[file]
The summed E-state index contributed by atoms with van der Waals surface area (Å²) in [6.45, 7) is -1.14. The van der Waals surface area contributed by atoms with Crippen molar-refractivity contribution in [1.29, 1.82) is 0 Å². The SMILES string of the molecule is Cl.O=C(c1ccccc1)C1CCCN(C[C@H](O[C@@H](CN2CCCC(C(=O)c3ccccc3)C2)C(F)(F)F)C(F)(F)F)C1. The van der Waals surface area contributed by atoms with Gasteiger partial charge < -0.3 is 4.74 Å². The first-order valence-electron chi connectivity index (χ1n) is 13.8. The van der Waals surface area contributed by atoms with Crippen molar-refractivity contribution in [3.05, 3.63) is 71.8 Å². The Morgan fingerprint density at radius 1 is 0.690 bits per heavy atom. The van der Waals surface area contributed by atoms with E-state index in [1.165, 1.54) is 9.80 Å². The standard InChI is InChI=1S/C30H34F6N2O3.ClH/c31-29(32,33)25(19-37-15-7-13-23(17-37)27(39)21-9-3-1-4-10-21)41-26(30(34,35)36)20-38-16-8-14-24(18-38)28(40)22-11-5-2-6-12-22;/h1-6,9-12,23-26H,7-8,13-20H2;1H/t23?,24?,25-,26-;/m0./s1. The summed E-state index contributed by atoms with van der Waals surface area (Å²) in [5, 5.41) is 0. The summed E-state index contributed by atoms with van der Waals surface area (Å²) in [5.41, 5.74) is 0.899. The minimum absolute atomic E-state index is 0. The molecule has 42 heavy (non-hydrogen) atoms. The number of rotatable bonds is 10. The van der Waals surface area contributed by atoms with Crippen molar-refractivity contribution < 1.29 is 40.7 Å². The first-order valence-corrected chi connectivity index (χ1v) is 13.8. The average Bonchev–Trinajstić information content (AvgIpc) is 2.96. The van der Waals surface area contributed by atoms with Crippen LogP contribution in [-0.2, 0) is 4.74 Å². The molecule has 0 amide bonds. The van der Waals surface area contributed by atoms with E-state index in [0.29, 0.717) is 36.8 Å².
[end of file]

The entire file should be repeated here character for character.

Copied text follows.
The summed E-state index contributed by atoms with van der Waals surface area (Å²) in [6.45, 7) is -1.14. The van der Waals surface area contributed by atoms with Crippen molar-refractivity contribution in [1.29, 1.82) is 0 Å². The SMILES string of the molecule is Cl.O=C(c1ccccc1)C1CCCN(C[C@H](O[C@@H](CN2CCCC(C(=O)c3ccccc3)C2)C(F)(F)F)C(F)(F)F)C1. The van der Waals surface area contributed by atoms with Gasteiger partial charge < -0.3 is 4.74 Å². The first-order valence-electron chi connectivity index (χ1n) is 13.8. The van der Waals surface area contributed by atoms with Crippen molar-refractivity contribution in [3.05, 3.63) is 71.8 Å². The Morgan fingerprint density at radius 1 is 0.690 bits per heavy atom. The van der Waals surface area contributed by atoms with E-state index in [1.165, 1.54) is 9.80 Å². The standard InChI is InChI=1S/C30H34F6N2O3.ClH/c31-29(32,33)25(19-37-15-7-13-23(17-37)27(39)21-9-3-1-4-10-21)41-26(30(34,35)36)20-38-16-8-14-24(18-38)28(40)22-11-5-2-6-12-22;/h1-6,9-12,23-26H,7-8,13-20H2;1H/t23?,24?,25-,26-;/m0./s1. The summed E-state index contributed by atoms with van der Waals surface area (Å²) in [5, 5.41) is 0. The summed E-state index contributed by atoms with van der Waals surface area (Å²) in [5.41, 5.74) is 0.899. The minimum absolute atomic E-state index is 0. The molecule has 42 heavy (non-hydrogen) atoms. The number of rotatable bonds is 10. The van der Waals surface area contributed by atoms with Crippen molar-refractivity contribution < 1.29 is 40.7 Å². The first-order valence-corrected chi connectivity index (χ1v) is 13.8. The average Bonchev–Trinajstić information content (AvgIpc) is 2.96. The van der Waals surface area contributed by atoms with Crippen LogP contribution in [-0.2, 0) is 4.74 Å². The molecule has 0 amide bonds. The van der Waals surface area contributed by atoms with E-state index in [0.29, 0.717) is 36.8 Å².